The History of Calvados

Over 400 years of history

Distillation In the early 16th century, growing cider apple trees received a boost with the arrival of new varieties from the Basque Country. A gentleman of the Cotentin area, an Officer of National Forestry Commission called Gilles de Gouberville, was especially interested in tending his orchards which contained over 40 different varieties of apple trees no less, and on March 28, 1553 he noted for the first time in his diary the distillation of cider I order to obtain a drinkable brandy. This is the first occurrence of apple-brandy in an official piece of writing.
Not long after this, the apple-brandy distillers of Normandy set up as a guild, in 1606.

A legend is born...

In 1790, the Constituent Assembly set up the departments of France and named the Calvados after a rock located off Arromanches. Legend has it that this rock itself was called after a Spanish galleon with the Invincible Armada, the "San Salvador" or "El Salvador", which sank as it sailed up towards the coast of England in 1588. The ship's name possibly then shifted to "Calvador" and later "Calvados".

While no archive reporting this shipwreck has been found, some old sea charts mention two "calva dorsa", bald backs in Latin, corresponding to two strips of bare land on the clifftops between Port-en-Bessin and Arromanches. Navigators would take their bearings from these "calva dorsa" the words being contracted to "Calvados".


Following the French Revolution, barter was liberalized: with improved communications, this was a boost for brandy from the production area closest to Paris. The brandy from the department of Calvados, soon itself named "Calvados", became popular in the capital and the name soon became a generic term for any apple-brandy from Normandy.

The First World War brought a huge demand for spirits. The business of State spirits intended for the weapons industry put quantity first and quality a poor second and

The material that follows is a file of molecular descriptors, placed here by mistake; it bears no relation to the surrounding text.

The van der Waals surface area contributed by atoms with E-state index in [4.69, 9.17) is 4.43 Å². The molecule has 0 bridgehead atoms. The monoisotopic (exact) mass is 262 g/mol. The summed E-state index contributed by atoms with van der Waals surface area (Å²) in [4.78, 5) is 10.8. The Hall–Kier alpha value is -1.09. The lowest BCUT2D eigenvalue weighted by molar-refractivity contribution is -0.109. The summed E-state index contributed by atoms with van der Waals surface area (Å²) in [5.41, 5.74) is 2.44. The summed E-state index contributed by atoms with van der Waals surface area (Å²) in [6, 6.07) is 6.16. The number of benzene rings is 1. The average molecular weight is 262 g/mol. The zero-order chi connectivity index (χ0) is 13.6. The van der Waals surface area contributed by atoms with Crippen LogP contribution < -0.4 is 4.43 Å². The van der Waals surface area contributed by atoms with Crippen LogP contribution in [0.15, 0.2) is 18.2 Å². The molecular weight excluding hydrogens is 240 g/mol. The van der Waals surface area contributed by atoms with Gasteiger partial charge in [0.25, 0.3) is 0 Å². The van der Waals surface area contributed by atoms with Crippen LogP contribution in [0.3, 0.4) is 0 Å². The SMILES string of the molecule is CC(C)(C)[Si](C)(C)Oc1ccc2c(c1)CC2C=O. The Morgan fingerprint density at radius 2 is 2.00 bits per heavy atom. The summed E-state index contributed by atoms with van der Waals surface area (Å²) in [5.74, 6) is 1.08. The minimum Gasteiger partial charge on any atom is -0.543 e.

the apple-brandy producers were roped in to help.
So, to avoid requisition during the Second World War, the producers then decided to claim appellation contrôlée status.

It was not until February 23, 1942 that an official order recognized Calvados Pays d'Auge as an Appellation d'Origine Contrôlée and the Calvados produced in the other areas as an Appellation d'Origine Réglementée.



Cider production was revived in the 1980s. Initiated by the Regional Council, with ONIVINS later taking over, the reorganization of the orchards of Normandy now involved the plantation of orchards with cordon trees, with the emphasis on intensive fruit crops better suited to the constraints and requirements of modern agriculture.

Appellation d'Origine Réglementée Calvados was promoted to Appellation d'Origine Contrôlée in 1984 by official decree, and Domfrontais Calvados was similarly honoured on December 31, 1997

New specifications setting out the conditions for production of the appellations d'origine contrôlées have been approved on 7 January 2015 by Decree N° 2015-12 for "Calvados Domfrontais", on 6 February 2015 by Decree n° 2015-133 for "Calvados" and  by Decree n° 2015-134 for "Calvados Pays d'Auge".

Today, the character of Calvados is expressed in 3 distinctive types, due at once to the soil, the fruit used and the distillation method.


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Bretteville l'Orgueilleuse
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L' Idac

Interprofession Des Appellations Cidricoles, Producteurs de Calvados, Calvados Pays d’Auge, Calvados Domfrontais, Pommeau de Normandie, Pommeau de Bretagne, Pommeau du Maine, Cidre Pays d’Auge, Cidre Cornouaille, Poiré Domfront.